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Lynx the Jinx
, Lynx (my real name is Robert which I despise) Young, remember not only my youth in the land of Cartré. It has been about thirty years since living in Cartré, but I’m much more mature than that time there. How I eventually matured is another story meant for another time Without further ado, I shall tell you a story of my youth.
In the land of Cartré, my family was rich, I do admit to being a bit spoiled and ignorant at the time. We lived in a small cottage in town and all I can say is that it sure didn’t have its victory for long when Aeron blew the roof off.
Another memory I recall is when I was in the middle of the floor one day, playing with my toy carriages and giving them sound effects, and I could hear my parents talking about me:
“Look at this Anna.” My father said as he held a letter in front of her. “Dr. Malone said he quits and is going to teach at a college somewhere away from us.”
“But he’s the only doctor we have.” Mother said worriedly looking at the paper to see what it said was true.
“That’s the longest therapist ever.” My bother Aeron remarked who was on the couch.
“That’s enough Aeron.” Father said.
“What will we do without him?” Mother inquired.
“I’m telling you there’s nothing we can do about Robert.” Father said. “The boy is messed up; completely insane.”
“He is not.” Mother argued. “He just needs time to learn and grow.”
“Mommy…” I said tugging on her dress as she spoke about how much of a “late bloomer” I was.
“Just wait a minute Lynx.” Mother said and slapped my hand.
“But Mommy…” I whined. “I need new toys.”
I shall never forget the look on my brother’s face when he saw the small cloud of smoke rising above my toy carriages as if they had really been in a wreck.
“Anna, just look,” Father said now getting flummoxed. “The first doctor left crying the next two threatened to sue. The last two¬¬—” Father sighed. “I don’t even want to mention what happened to the maid.”
“Now Alex, I’m sure we could find somebody that can come and cure him.” Mother said.
“But what if there isn’t anybody we can find?” Father inquired impatiently. “Do you think it’s normal for a son to already have his sideburns grown all the way down to his chin? ask the doctor to see his birth certificate to determine if he was really from his mother or a she lynx-cat? IS THAT NORMAL TO YOU?!?”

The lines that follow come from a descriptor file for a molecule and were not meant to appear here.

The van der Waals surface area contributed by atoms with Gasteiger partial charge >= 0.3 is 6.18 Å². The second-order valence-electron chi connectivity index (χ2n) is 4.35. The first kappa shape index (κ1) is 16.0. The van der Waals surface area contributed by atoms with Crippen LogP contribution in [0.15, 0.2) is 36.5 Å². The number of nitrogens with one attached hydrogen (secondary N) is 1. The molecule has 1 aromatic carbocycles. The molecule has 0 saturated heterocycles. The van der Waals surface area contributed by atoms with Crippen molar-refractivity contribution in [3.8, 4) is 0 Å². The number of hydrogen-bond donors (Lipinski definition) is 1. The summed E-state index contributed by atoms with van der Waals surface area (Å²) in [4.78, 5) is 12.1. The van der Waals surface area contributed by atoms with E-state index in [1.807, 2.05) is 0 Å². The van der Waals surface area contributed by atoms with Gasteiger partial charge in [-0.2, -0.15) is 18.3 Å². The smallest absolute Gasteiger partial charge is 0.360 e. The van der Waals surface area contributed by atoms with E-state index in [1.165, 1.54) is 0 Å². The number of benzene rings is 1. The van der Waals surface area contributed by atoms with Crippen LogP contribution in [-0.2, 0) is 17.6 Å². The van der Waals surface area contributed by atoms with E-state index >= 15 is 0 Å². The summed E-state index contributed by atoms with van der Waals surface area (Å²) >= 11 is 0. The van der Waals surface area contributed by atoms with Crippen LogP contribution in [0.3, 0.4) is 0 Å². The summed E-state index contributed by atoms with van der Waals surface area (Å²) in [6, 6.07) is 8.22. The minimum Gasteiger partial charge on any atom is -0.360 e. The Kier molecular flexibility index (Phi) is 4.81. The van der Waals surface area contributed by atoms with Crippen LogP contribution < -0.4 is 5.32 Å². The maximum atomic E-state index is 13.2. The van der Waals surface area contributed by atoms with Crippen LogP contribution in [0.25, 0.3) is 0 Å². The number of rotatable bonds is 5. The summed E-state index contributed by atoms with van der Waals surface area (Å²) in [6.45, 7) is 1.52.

“Well if we can’t find anybody— then I’ll do it.” Mother said.
“NO!” Aeron and Father both shouted in unison.
“Remember the last time you tried to teach Lynx anything?”
Mother sighed. “That’s why I can’t go out on Tuesday nights anymore.”
“Exactly,” Father said. “I suggest we keep on looking.”
In about a week they did find somebody: a maid by the name of Cary Robins. She was dressed rather strangely like one of those fancy British ladies with the black parasol and a smile on her face that said: “Hello there, please allow me to watch your kid and look around the house for any valuables while you’re out.”
Mom and Dad, and somehow Aeron, were going to an opera show and told me to be on my best behavior. My brother told me if I didn’t touch his autographed Silver Roaches boots, then he would give me a snow globe, I knew he wouldn’t. I thought it would be cool if he did get me one and this time I was mature enough to actually know that the people inside were not real. Aeron’s Silver Roaches boots are his most prized possession and was given to him by Grandpa on his ninth birthday. Since then, he’s been crazy about the band. The band is much like the Present day Beatles except they come from the Ticelands and their music sound more modern to our time.
Mother told Cary my schedule and my father told her something about the shed and then left with Aeron.
“So, Robert…” Cary began with a weird British accent.
“My name is Lynx.” I told her in a tough guy tone that would hopefully get her to remember it even though she didn’t.
“Alright then Lynx,” She said in the same cheery voice that made me sick. “It says first on the list your mother gave me is to—”
“I want a snack!” I burst out suddenly.
“No snack.” She said.
“Because it’ll spoil your dinner.”
“Well my mommy lets me have all the snacks I want even when I’m sick.”
“But don’t you get tired of eating?”
“Nope. Everybody says I’m too scrawny and my brother says I can’t pick up a twig. Dad says I have to eat more so I can be nice and healthy.”
We both were silent at that point. I opened my mouth but she stopped me before I could ask my question.
“Mommy says it’s not nice to interrupt people.” I remarked.
“Well I’m not your mother.” She answered. “And right now it says you need—”
“Sugar!” I cried.
She sighed in frustration. “Alright, I suppose we can get dinner started.”
I led her to the kitchen and digging through the bottom cupboard I pulled out a pan and from the top I pulled out a spoon and handed them to her.